Philanthropy needs to recognize its complicity. One of the hardest things for a well-intentioned field to do is to face its own part in the ills it’s seeking to remedy. But several leaders said that’s exactly what philanthropy needs to do. “A lot of us in philanthropy have viewed ourselves as problem solvers, failing to take in the full picture that, in fact, we are implicated in creating and perpetuating unfair systems that uphold the discrimination we declare we are against,” Knighton said.
Favoring large, white-led institutions for grants and excluding people-of-color-led organizations is one part of that. So is “just check[ing] the box of BIPOC-serving and completing financial due diligence to determine effective financial stewardship,” Torres-Campos said. In the end, philanthropy is by nature an elite and privileged space, and those in that space need to learn about experiences that differ from their own. According to Frances Messano, president of the NewSchools Venture Fund, “Not only is there a need to acknowledge the role of systemic oppression, but a need for funders, many of whom may be privileged and white, to understand our nation’s history and the experience of marginalized people in our country.”
Funders need to work on themselves. For white leaders to educate themselves is one thing, but it’s quite another to see more people of color take up positions of power in philanthropy. Though great examples exist—we’ve heard from some of them here—philanthropy’s momentum around BIPOC hiring and true racial power-sharing is questionable. Citing a recent study from the Council on Foundations, Edwin Torres, president of Grantmakers in the Arts, pointed out that only 17% of respondents are sharing power within their organizations by “increasingly delegating decision-making to program officers,” while only 13% “are considering an increased commitment to hiring BIPOC colleagues.”
Leaders like Messano, Tirona and Daniel also emphasized the need for more diversity—and anti-racist allocations of power—within philanthropic institutions. “Dollars for racial justice that flow through the decision-making power of white people and white-led institutions are less likely to reach groups that communities of color actually trust,” Daniel said. When dollars flow in that way, she went on, they also have the tendency to dry up as decision-makers with little skin in the game “quickly lose interest and move onto the next thing.”
Diversity means looking at who has a seat at the table at all levels of operations. “Rising to meet this moment requires us to take a good, hard look at ourselves. Understanding who comprises our boards, our leadership, our staff, who are our vendors, who are our chosen investing vehicles?” said Kaberi Banerjee Murthy, director of programs and strategy, Meyer Memorial Trust. “These decisions are our values in practice.”
On that note, funders shouldn’t forget that diversity and BIPOC leadership isn’t just about the grantmaking side of the shop. Who’s managing the money also matters. “Just 1% of U.S. assets are managed by diverse-owned firms, despite there being no statistical difference in investment returns from their non-diverse peers,” said Knight Foundation CFO Juan Martinez. Totaling several trillion dollars, the endowments of U.S. foundations and universities can themselves be a powerful force for change, he said. It’s also something of a green field for racial justice, considering the overwhelming degree to which well-compensated white people dominate the financial management space.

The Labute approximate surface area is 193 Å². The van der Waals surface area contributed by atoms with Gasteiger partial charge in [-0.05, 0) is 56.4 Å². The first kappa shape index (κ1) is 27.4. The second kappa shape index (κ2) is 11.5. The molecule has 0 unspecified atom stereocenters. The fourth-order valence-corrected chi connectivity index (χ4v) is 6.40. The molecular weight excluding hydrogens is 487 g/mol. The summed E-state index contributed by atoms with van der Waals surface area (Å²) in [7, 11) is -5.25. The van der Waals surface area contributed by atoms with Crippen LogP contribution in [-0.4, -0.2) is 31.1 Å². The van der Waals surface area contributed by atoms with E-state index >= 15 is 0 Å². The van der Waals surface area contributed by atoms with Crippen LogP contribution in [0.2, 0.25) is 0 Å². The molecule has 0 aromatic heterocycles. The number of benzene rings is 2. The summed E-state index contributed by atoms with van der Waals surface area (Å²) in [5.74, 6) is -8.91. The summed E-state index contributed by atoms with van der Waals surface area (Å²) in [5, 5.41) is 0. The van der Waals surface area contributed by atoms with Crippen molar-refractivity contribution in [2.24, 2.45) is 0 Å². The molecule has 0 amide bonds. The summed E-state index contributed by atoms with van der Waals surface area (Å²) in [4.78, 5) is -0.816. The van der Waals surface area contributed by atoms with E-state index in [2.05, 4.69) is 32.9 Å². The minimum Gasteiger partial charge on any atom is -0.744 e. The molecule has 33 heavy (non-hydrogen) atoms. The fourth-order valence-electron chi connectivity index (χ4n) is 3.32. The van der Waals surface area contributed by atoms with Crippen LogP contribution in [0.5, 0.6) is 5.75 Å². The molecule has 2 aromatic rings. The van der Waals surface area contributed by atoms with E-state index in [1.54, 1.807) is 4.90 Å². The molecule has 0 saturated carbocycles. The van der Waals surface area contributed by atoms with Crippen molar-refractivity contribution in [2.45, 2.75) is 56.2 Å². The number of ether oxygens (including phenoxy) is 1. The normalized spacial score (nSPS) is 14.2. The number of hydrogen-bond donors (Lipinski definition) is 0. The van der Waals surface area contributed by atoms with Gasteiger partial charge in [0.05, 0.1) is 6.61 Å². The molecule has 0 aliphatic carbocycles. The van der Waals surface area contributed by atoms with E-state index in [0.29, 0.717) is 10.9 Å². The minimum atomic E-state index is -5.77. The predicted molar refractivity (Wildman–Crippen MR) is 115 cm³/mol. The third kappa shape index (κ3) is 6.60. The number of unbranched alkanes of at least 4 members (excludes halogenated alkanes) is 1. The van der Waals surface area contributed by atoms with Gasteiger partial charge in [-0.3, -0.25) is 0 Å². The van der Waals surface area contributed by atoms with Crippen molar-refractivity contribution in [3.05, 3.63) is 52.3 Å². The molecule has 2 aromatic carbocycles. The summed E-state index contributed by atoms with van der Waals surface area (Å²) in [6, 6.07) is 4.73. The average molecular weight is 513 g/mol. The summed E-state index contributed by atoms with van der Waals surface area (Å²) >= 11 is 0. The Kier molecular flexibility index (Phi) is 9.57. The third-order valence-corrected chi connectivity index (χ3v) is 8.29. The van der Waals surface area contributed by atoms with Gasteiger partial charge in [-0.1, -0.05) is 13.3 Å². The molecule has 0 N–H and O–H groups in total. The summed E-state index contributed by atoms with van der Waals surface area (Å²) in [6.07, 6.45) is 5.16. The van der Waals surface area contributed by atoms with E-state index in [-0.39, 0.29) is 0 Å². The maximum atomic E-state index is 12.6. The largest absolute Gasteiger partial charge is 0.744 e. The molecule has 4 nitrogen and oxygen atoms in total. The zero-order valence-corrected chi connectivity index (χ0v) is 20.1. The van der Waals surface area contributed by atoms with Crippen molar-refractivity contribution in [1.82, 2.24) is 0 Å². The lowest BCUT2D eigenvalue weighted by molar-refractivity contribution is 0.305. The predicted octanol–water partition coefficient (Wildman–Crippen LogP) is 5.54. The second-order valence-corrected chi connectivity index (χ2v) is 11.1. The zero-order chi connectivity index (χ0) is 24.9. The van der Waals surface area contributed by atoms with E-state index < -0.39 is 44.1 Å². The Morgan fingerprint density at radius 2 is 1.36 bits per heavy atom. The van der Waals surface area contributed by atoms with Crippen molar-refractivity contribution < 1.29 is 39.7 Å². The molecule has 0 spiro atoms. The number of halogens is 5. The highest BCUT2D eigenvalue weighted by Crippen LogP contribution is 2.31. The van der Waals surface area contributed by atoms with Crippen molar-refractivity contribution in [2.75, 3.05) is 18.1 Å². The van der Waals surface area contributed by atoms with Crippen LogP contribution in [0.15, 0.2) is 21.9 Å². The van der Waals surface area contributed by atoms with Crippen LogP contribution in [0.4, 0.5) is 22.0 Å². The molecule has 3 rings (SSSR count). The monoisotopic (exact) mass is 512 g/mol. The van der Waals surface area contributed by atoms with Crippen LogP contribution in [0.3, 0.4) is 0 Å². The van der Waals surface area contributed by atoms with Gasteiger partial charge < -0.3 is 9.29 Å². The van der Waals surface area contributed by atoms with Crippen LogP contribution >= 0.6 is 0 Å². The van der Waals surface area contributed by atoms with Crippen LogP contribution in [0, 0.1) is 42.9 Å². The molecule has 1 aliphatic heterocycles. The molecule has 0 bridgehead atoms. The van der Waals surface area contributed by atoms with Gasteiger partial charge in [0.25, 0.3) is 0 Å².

Taking a stance
What can we take from all of this? Has philanthropy made progress toward racial justice, or do the steps funders haven’t taken loom larger? The answer varies from funder to funder, but it’s probably fair to say the sector is experiencing at least some level of discomfort and vertigo—not quite shaken up, but jostled from its traditional perch. Even those funders struggling to address inequalities of power—sometimes actively resisting that process, as Tirona said—are struggling with and resisting something, maybe a realization that the nation cannot go back to what it once was.
“I’ve seen more formal momentum in the past year than I have in the last 20 years of either being in or proximate to philanthropy. Foundation leaders have woken up,” said Michelle J. DePass, president and CEO of the Meyer Memorial Trust.
The themes discussed here are only a portion of what funding leaders have been sharing with us about philanthropy and racial justice. Many, including Kim at the Climate and Clean Energy Equity Fund and Austin at the Schott Foundation, called attention to specific ways funders can better pursue racial justice within specific issue areas. Though most of the themes above apply to grantmakers regardless of issue area, we plan to dig deeper into how funders focused on particular areas of need interpret the past year and see things going forward.
Whether it’s the arts or climate and environment, health or education, economic opportunity or civic participation, many in the nonprofit world are acknowledging that racial justice is a necessary upstream determinant of impact. Even in corporate philanthropy, where calls for systemic reform are often rare, there is acknowledgment of the need for it. “The moment calls for corporate philanthropy to consider where it may have fallen short in the past,” the pharmaceutical company Abbvie told us in a statement.
Still, there’s always a chance that all this attention to racial justice will fade as the news cycle moves on, to the hidden relief of those who prefer the status quo. Others are pushing for lasting changes to philanthropy as usual. “The Philanthropy So White webinar this year attracted over 6,000 people. The 19th of Never is the last time any philanthropic meeting on race ever attracted this many people,” Daniel said. “There is a historic opportunity here for our sector to change and to be relevant to one of the most important fights for freedom in the history of this country. I hope we take it.”